Recent local health concerns and the staffing challenges generated by public school closings require us to take a proactive approach. We have made the difficult decision to temporarily switch from on-site center based learning to fully remote learning Monday, December 21 – December 23. Our previously scheduled winter break will run December 24 – January 3.
We will resume remote learning January 4 – January 8. We plan to resume on site learning on Monday, January 11 and look forward to welcoming your child(ren) back to our classrooms.
Before sending your child back to CLC, please be sure to monitor for symptoms, check his/her temperature and keep your child home if he/she is exhibiting any symptoms. If anyone in your household is waiting for COVID-19 test results or received a positive diagnosis, your child should remain home until all quarantine requirements have been met.
If you travel outside of Connecticut, please check the State of Connecticut’s website and follow any quarantine requirements. That information can be found at https://portal.ct.gov/Coronavirus/travel.
We are also aware of the severe weather approaching our area. To find information on potential closings and delays due to weather on Thursday, December 17 and Friday, December 18 please watch Channel 12 News or Channel 8 News, listen to radio station WICC 600 AM, visit www.ctweather.com or www.wtnh.com. (You can register to receive email notification with www.ctweather.com) or listen to a recorded message with updates on our voice mail system at (203) 323-5944.
Thank you for your patience and flexibility as we navigate the unique challenges presented by the pandemic. We wish you and your family a happy and healthy holiday season.
Mientras nos preparamos para nuestras vacaciones de invierno programadas regularmente, somos conscientes de los crecientes casos de COVID-19 en Stamford y las comunidades circundantes. Como siempre, nuestro objetivo es continuar brindando un entorno seguro y saludable para nuestros niños y el personal.
Los problemas de salud locales recientes y los desafíos de personal generados por el cierre de escuelas públicas requieren que adoptemos un enfoque proactivo. Hemos tomado la difícil decisión de cambiar temporalmente del aprendizaje basado en el centro en el sitio al aprendizaje completamente remoto del lunes 21 de diciembre al 23 de diciembre. Nuestras vacaciones de invierno programadas previamente se realizarán del 24 de diciembre al 3 de enero.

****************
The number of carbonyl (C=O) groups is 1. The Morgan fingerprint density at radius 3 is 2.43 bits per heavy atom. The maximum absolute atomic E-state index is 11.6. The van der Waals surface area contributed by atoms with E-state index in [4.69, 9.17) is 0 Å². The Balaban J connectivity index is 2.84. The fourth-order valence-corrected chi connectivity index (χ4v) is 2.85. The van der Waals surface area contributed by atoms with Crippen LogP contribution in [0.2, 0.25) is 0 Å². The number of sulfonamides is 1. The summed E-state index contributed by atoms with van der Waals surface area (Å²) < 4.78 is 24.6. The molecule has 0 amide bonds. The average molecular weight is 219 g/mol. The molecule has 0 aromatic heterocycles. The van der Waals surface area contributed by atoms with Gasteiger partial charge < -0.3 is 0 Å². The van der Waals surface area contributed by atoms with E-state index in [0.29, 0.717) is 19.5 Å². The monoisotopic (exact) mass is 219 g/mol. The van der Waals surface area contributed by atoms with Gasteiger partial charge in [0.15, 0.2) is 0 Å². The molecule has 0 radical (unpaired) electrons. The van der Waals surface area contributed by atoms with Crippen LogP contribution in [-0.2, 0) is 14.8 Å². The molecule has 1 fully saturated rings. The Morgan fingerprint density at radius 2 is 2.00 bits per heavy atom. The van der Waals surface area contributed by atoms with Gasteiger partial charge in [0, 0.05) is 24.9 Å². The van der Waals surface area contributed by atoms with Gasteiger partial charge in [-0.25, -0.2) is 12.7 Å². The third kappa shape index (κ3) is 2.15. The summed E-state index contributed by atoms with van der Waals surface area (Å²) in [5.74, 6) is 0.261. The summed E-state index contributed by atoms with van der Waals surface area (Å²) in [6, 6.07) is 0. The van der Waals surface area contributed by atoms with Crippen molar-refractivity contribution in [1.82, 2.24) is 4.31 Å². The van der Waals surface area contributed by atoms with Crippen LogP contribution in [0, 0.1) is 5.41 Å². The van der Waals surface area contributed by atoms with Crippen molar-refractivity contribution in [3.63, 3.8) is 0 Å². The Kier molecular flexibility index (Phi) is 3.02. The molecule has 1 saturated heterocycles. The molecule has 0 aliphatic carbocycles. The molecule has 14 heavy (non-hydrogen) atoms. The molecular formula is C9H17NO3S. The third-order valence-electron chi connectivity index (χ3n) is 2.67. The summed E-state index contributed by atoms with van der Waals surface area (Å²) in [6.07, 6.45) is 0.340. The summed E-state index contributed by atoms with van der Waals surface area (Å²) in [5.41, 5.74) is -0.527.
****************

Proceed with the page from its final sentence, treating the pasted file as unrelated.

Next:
Reanudaremos el aprendizaje virtual del 4 de enero al 8 de enero. Planeamos reanudar el aprendizaje en el sitio el lunes 11 de enero y esperamos darle la bienvenida a sus hijos a nuestras aulas.
Antes de enviar a su hijo(a) de regreso a CLC, asegúrese de vigilar los síntomas, controlar su temperatura y mantener a su hijo en casa si presenta algún síntoma. Si alguien en su hogar está esperando los resultados de la prueba de COVID-19 o recibió un diagnóstico positivo, su hijo(a) debe permanecer en casa hasta que se cumplan todos los requisitos de cuarentena.
Si viaja fuera de Connecticut, consulte el sitio web del estado de Connecticut y siga los requisitos de cuarentena. Esa información se puede encontrar en https://portal.ct.gov/Coronavirus/travel.
También somos conscientes del clima severo que se aproxima a nuestra área. Para encontrar información sobre posibles cierres y demoras debido al clima el jueves 17 de diciembre y el viernes 18 de diciembre, mire las noticias del Canal 12 o las Noticias del Canal 8, escuche la estación de radio WICC 600 AM, visite www.ctweather.com o www.wtnh.com. (Puede registrarse para recibir notificaciones por correo electrónico en www.ctweather.com) o escuchar un mensaje grabado con actualizaciones sobre nuestro sistema de correo de voz al (203) 323-5944.
Gracias por su paciencia y flexibilidad mientras navegamos por los desafíos únicos que presenta la pandemia. Le deseamos a usted ya su familia unas felices y saludables fiestas.
While learning about how the post office and mail carriers help our community, students worked on writing letters home!
They addressed them and sent them out. Now they are waiting to receive them at home.
This gives students hands on experience with how a piece of mail starts in one place and ends up in another.